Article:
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How many people in the United Kingdom have died from the coronavirus? It’s a bleak question with many answers — too many, considering the importance of this number for an anxious public, for politicians trying to craft a strategy and for financial markets seeking guidance.

The U.K.’s official COVID-19 death count was 12,868 as of Tuesday, which on the surface would suggest a more benign outbreak than in Italy, Spain, France or the United States. But this is a number with a big problem: It only counts deaths in hospitals of people who tested positive for the virus. It fails to capture other sources, such as deaths in nursing homes, where elderly residents are particularly vulnerable and where staff lack adequate equipment.

Another way to try to capture the size of the virus crisis is to look at all death certificates, and tally up those that mention COVID-19. That data is compiled by the Office for National Statistics and it gives a more complete picture, albeit with an 11-day publication lag. The latest snapshot, covering the period through April 3, shows 5,979 coronavirus deaths registered in England, the part of the U.K. with the heaviest toll. By contrast, using the official daily hospital count, England’s deaths as of that date totaled 3,939. That’s a gap of 2,040, or 51.8 percent. The difference had been even wider, at more than 60 percent, earlier in the month.

Now there are worries that even death certificates aren’t capturing the scale of the human tragedy unfolding in care homes. A lack of testing means cases might be going unreported, and the strain on the system may be leading to errors: A whistleblower this week told Channel 4 News that some doctors simply weren’t registering suspected coronavirus deaths. Care homes are starting to try to fill the information vacuum themselves, with media on Wednesday reporting industry estimates of 1,400 deaths in England. That’s far higher than the 217 nursing-home deaths recorded by Office of National Statistics up to April 3.

Given the issues of credibility and public confidence that are at stake, especially considering Prime Minister Boris Johnson’s brush with the virus, there is an obvious incentive for the British government to include nursing home data in the daily count — which is what care organizations explicitly want. Yet that still hasn’t happened.

The challenge, apparently, is balancing speed with rigor. “We just need to be absolutely clear that the cause of death that is attributed is correct and that is what takes time on the death certificate to get right,” explained one official recently. Is this such a hard trade-off?

Other countries have managed it. Germany reports all deaths that tested positive for coronavirus on a daily basis, as does Ireland. Undercounting is still a risk everywhere, but the obvious vulnerability of nursing homes has become impossible to ignore. France, which initially had the same methodology as the U.K., changed its daily count on April 2 to include care homes — and it doesn’t require that every person be tested in order to be included in the statistics.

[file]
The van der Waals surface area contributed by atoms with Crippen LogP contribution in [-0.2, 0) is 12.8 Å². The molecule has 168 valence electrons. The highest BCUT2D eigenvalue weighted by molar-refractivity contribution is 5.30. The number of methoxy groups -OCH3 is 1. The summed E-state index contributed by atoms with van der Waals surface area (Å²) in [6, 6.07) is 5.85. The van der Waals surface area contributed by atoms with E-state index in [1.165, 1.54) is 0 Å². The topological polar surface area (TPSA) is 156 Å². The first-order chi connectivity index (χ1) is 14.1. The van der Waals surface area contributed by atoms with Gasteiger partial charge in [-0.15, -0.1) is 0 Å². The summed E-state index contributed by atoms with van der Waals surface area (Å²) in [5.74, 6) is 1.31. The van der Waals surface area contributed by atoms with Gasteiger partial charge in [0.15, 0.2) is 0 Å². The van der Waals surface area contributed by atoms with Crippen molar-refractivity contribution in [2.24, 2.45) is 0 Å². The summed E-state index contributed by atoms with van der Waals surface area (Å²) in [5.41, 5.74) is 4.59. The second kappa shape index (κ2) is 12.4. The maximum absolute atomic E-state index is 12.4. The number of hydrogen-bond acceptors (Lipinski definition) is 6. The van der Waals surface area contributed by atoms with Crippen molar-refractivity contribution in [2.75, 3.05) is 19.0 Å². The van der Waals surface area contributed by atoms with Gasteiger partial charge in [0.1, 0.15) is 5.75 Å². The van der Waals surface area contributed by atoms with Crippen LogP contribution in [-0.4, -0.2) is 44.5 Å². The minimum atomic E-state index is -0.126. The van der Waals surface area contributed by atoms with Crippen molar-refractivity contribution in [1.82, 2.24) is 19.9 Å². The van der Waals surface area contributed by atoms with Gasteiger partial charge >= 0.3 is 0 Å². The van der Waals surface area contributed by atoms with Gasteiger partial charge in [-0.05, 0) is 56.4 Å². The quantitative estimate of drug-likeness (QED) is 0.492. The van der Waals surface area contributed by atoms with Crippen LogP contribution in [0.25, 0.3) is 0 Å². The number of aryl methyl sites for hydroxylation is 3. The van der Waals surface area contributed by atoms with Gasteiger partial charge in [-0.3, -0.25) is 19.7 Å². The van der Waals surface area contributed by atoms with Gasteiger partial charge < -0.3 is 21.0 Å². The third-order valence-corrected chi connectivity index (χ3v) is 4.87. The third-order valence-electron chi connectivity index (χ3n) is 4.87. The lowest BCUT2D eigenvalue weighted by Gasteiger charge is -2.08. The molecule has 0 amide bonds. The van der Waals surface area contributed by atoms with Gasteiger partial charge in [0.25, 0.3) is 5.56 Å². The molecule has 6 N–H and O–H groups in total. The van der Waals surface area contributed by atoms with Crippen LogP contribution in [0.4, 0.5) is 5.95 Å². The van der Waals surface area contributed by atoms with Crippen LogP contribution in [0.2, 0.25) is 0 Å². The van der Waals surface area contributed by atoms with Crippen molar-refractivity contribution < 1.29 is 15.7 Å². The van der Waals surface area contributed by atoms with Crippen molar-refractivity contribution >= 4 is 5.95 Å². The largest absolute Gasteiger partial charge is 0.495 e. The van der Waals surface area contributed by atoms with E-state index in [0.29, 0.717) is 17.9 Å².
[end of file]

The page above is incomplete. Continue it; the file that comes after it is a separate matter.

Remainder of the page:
This has had a big impact on France’s numbers, with nursing homes accounting for 38 percent of total deaths, but the benefits of transparency are worth the cost of an optical bump in fatalities. Even as it keeps to its own statistical path, the British government is happy to compare itself with its European neighbors, while studiously avoiding any discussion of methodology.

When Health Secretary Matt Hancock recently compared the U.K. death rate with Italy’s and Spain’s, he said Britain’s count had been inflated by its larger population. Johnson’s Twitter account regularly publishes a “global death comparison” chart directly comparing Britain’s hospital tally with counts from countries such as France that are more complete. Yet if France actually used the same methodology as the U.K., the number of its deaths would suddenly shrink to 10,643, from 17,167. Imagine the outcry.

This isn’t just an issue of bad data, even if the coronavirus crisis has more than its fair share of that. It’s also about the human cost of “airbrushing” deaths. It’s an emotional subject for relatives forced to be apart from their loved ones even as they die, and a source of general anxiety for people asked to give up their freedom to fight an invisible enemy and save lives. If the information governments feed their citizens on a daily basis becomes a source of distrust, there will be repercussions down the road. The U.K. should ensure that doesn’t happen.

Lionel Laurent is a Bloomberg columnist.

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